|US President Barack Obama at a meeting last week. (AFP)
Sept. 15: When Muammar Gaddafi had to convince the world 10 years ago that he was serious about giving up his chemical weapons, he dragged warheads and bombs into the desert and flattened them with bulldozers.
When Saddam Hussein, defeated in the Persian Gulf war of 1991, had to demonstrate that he was giving up his chemical arsenal, Iraqis protected by little more than tattered clothes over their faces poured some of the agents into ditches and set them on fire — to the shock of inspectors watching in heavy “moon suits”.
Weapons experts and diplomats say that if Syrian President Bashar al-Assad is serious about complying with the landmark agreement announced in Geneva yesterday, he will have to take similarly dramatic action in the coming weeks.
Anything short of an immediate demonstration of willingness, they say, will be a sign that Assad is seeking to drag out the process, betting that time is on his side as memories fade of the attack that is said to have killed more than 1,400 people and prompted a military standoff with the US.
The benchmarks laid out in the Geneva agreement seek to capitalise on the momentum by imposing quick deadlines, including a requirement that Syria submit a complete list of its chemical weapons, and storage and production facilities within a week.
The agreement calls for the destruction of chemical agent mixing equipment by November and, perhaps most ambitious, for Syria to completely rid itself of chemical weapons and production facilities in less than a year.
Experts say speed is of the essence.
But the destruction of chemical agents is a painstaking process that, to be done safely and securely, can easily take decades.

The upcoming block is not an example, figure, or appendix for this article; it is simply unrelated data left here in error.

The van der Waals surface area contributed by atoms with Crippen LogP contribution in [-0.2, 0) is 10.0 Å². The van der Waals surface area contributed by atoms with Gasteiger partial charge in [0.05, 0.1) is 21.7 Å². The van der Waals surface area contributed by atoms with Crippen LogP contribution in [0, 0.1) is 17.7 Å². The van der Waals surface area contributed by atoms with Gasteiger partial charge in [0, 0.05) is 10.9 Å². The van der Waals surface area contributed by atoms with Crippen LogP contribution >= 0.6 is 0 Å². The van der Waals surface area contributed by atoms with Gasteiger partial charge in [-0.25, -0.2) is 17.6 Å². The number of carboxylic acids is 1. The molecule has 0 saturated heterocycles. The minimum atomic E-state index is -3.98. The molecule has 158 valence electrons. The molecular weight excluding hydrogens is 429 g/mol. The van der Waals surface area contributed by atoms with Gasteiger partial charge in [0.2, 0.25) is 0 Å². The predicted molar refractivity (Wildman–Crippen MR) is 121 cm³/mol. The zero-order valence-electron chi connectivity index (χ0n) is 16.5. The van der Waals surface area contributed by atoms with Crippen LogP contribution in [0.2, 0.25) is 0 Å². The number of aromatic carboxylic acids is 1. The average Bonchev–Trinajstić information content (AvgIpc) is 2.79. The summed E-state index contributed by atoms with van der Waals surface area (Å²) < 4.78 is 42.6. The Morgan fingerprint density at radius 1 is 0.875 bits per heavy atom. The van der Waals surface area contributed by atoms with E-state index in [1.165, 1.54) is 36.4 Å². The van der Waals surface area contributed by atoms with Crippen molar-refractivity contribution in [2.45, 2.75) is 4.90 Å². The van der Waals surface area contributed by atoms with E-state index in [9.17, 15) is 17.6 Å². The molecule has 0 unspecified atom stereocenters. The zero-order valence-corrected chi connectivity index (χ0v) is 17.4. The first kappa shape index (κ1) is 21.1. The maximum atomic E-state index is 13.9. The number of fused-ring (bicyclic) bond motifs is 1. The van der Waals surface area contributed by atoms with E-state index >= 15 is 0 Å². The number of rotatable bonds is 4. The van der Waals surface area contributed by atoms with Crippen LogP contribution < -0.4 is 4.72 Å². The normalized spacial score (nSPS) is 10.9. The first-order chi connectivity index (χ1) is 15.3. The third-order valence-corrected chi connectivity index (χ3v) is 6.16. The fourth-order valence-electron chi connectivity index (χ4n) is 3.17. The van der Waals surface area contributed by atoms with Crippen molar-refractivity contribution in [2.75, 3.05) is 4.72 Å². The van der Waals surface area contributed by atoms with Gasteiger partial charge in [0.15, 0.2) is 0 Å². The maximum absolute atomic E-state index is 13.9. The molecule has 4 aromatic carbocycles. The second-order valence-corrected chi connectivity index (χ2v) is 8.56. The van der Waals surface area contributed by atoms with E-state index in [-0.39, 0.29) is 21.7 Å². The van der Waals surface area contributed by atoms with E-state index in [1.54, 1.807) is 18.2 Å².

Assad, however, also knows that Hussein and Gaddafi were both deposed and ultimately executed years after giving up their weapons.
“The history does not exactly create an incentive,” an administration official said.
Yesterday, Assad had yet to make a public statement endorsing the agreement, which was negotiated by the US and Russia, Syria’s main international patron. While he is expected to sign on to the plan, so far, he has equivocated.
One American military official estimated that Assad had already shot off about half his arsenal of missiles, but that more were arriving, including from Iran.
Iraq after the Gulf War is a prime example of the quick-and-dirty approach. The chemical arsenal was destroyed, and at fire-sale prices compared with the costly American approach, said Charles A. Duelfer, a top UN official in the elimination of Iraq’s chemical arsenal.
But the rapid work gave way to gradual obstruction. Hussein grew increasingly hostile to UN arms inspectors, and by late 1998, seven years after the gulf war ended, the US fired hundreds of cruise missiles at Iraq in an unsuccessful bid to force Baghdad to get serious. That effort largely failed, and the absence of inspectors led the CIA and other intelligence agencies to make projections about how quickly Hussein was rebuilding his arsenals.
Libya was a different case. Months after the 2003 invasion of Iraq, Gaddafi contacted Britain and said he wanted to give up all of his unconventional weapons — from the nuclear centrifuges he had bought from the founder of the Pakistani nuclear program to his chemical arms.
He struck the deal with American and British officials, with the understanding that they would lift economic sanctions. In short, he had a motive for giving up his weapons that Assad, amid a civil war and a fight for the survival of his government, cannot even contemplate.
Even so, Libya is left with thousands of pounds of mustard blister agents that it is still working to destroy